Screenshot from Journey
What were the core design goals of Journey, and how did the design evolve in response to the frequent playtesting?
In Journey, as in all of our games, we aimed to create experiences that invited the players to discover the themes at their own pace, or maybe not discover them at all, and just have a good time playing in this world we created. I would say most of our early prototypes usually began as really clunky, overly obtuse, “let’s hit the player of the head with this idea” kind of mechanics. Once we got those out of our system, we’d then reduce it as much as possible to the simplest representation of the idea, so that it no longer felt like we were telling them how to feel, so much as they were discovering these ideas, or at least, the majority of our playtesters were discovering them. In the end, this approach means not everybody will “get” everything, but you have to be okay with that. In some instances, we weren’t able to figure out how to explore an idea without it feeling didactic, and so we would ditch those ideas altogether. In that way, I guess “allowing the player to discover” was a guiding rule for us.
Going the other direction, what have you learned from your time with Indie Fund?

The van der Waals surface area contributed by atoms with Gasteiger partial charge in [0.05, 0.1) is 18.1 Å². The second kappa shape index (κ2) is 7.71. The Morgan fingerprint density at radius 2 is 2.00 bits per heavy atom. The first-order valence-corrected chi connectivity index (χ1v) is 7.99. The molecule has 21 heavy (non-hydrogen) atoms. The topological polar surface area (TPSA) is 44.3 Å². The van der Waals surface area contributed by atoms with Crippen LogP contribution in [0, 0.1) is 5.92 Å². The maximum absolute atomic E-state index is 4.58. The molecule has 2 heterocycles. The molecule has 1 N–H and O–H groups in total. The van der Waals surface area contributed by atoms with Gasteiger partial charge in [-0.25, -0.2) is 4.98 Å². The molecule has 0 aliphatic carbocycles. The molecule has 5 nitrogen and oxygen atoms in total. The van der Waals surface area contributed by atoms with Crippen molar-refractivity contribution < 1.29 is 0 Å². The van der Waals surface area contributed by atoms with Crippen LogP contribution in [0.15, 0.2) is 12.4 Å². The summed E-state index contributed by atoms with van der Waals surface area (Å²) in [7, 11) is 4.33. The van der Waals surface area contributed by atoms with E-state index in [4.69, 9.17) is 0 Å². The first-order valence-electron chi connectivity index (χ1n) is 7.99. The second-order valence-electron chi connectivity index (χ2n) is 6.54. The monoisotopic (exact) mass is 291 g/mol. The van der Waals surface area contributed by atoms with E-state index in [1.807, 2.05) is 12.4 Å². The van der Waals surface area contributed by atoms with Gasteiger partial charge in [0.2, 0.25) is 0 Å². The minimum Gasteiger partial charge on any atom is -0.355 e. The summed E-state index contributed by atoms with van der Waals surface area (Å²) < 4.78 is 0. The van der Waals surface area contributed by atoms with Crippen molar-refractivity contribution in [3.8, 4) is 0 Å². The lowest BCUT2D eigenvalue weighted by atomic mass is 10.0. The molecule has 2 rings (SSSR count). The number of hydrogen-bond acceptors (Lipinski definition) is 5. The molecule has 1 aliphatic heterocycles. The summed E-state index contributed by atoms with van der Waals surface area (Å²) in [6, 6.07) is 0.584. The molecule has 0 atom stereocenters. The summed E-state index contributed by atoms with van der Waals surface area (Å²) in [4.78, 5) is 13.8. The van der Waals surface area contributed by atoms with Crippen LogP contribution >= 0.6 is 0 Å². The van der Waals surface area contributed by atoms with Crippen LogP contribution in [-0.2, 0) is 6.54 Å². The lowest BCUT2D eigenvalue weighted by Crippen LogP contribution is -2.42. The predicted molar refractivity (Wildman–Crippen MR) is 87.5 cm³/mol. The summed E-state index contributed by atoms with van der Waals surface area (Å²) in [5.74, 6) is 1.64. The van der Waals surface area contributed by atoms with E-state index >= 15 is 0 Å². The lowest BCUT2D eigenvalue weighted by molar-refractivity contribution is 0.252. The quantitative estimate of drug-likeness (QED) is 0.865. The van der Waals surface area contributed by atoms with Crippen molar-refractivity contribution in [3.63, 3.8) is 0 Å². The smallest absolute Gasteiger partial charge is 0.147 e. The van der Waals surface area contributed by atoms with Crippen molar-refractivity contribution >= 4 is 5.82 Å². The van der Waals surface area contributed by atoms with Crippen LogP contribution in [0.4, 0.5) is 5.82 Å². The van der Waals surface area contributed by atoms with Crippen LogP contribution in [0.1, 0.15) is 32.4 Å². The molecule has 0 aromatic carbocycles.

Indie Fund has been a really great experience, because it’s allowed me to really see the publisher’s and investor’s perspectives. Don’t get me wrong—there’s still plenty broken with how they go about making and funding games, but I have been able to see why they came to some of those conclusions. It’s been a bit scary at times to try, with our own money, to flip that system on its head. We threw away monthly milestones, or any milestones at all in some cases. We changed our deal terms and made them publicly known. These are things you just don’t typically do, but so far, we are finding that there’s no really good reason why not.
Screenshot from Minecraft
What about the gaming industry do you think makes it possible for indie titles like Minecraft to explode overnight?
I think gaming culture, by definition, is a participatory culture. Game fans are the best possible fans, because when they love a game, they display it through active participation and advocacy in their communities. With Minecraft, you have an online game that people love, and the creator, Notch, is such a genuine and positive person who actively engages with his players. Combined with the egalitarian nature of digital distribution, in which you don’t need to have special connections to store owners or networks to promote your game, the culture allows for simply great games to stand out and get the attention they deserve. Of course, you have to first make that great game, which is really the hard part, anyways.